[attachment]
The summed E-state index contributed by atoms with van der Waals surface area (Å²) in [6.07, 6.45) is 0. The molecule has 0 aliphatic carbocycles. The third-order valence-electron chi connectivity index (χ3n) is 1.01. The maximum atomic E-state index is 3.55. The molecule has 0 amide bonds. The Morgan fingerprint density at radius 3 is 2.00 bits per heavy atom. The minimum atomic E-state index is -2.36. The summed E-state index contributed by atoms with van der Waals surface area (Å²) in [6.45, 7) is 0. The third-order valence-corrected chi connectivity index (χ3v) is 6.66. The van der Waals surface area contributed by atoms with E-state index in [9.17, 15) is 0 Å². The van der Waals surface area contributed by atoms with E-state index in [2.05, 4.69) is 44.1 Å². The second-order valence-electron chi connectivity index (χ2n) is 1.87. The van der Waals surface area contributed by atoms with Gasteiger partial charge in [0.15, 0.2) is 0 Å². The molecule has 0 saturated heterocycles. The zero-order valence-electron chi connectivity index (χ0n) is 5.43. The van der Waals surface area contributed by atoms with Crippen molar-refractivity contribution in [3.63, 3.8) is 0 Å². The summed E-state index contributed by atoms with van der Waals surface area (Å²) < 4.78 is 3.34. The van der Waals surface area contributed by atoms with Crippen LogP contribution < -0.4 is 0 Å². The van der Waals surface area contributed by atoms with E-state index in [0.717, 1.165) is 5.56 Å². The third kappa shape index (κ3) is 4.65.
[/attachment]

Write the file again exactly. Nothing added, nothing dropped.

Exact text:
The summed E-state index contributed by atoms with van der Waals surface area (Å²) in [6.07, 6.45) is 0. The molecule has 0 aliphatic carbocycles. The third-order valence-electron chi connectivity index (χ3n) is 1.01. The maximum atomic E-state index is 3.55. The molecule has 0 amide bonds. The Morgan fingerprint density at radius 3 is 2.00 bits per heavy atom. The minimum atomic E-state index is -2.36. The summed E-state index contributed by atoms with van der Waals surface area (Å²) in [6.45, 7) is 0. The third-order valence-corrected chi connectivity index (χ3v) is 6.66. The van der Waals surface area contributed by atoms with E-state index in [9.17, 15) is 0 Å². The van der Waals surface area contributed by atoms with E-state index in [2.05, 4.69) is 44.1 Å². The second-order valence-electron chi connectivity index (χ2n) is 1.87. The van der Waals surface area contributed by atoms with Gasteiger partial charge in [0.15, 0.2) is 0 Å². The molecule has 0 saturated heterocycles. The zero-order valence-electron chi connectivity index (χ0n) is 5.43. The van der Waals surface area contributed by atoms with Crippen molar-refractivity contribution in [3.63, 3.8) is 0 Å². The summed E-state index contributed by atoms with van der Waals surface area (Å²) < 4.78 is 3.34. The van der Waals surface area contributed by atoms with Crippen LogP contribution < -0.4 is 0 Å². The van der Waals surface area contributed by atoms with E-state index in [0.717, 1.165) is 5.56 Å². The third kappa shape index (κ3) is 4.65.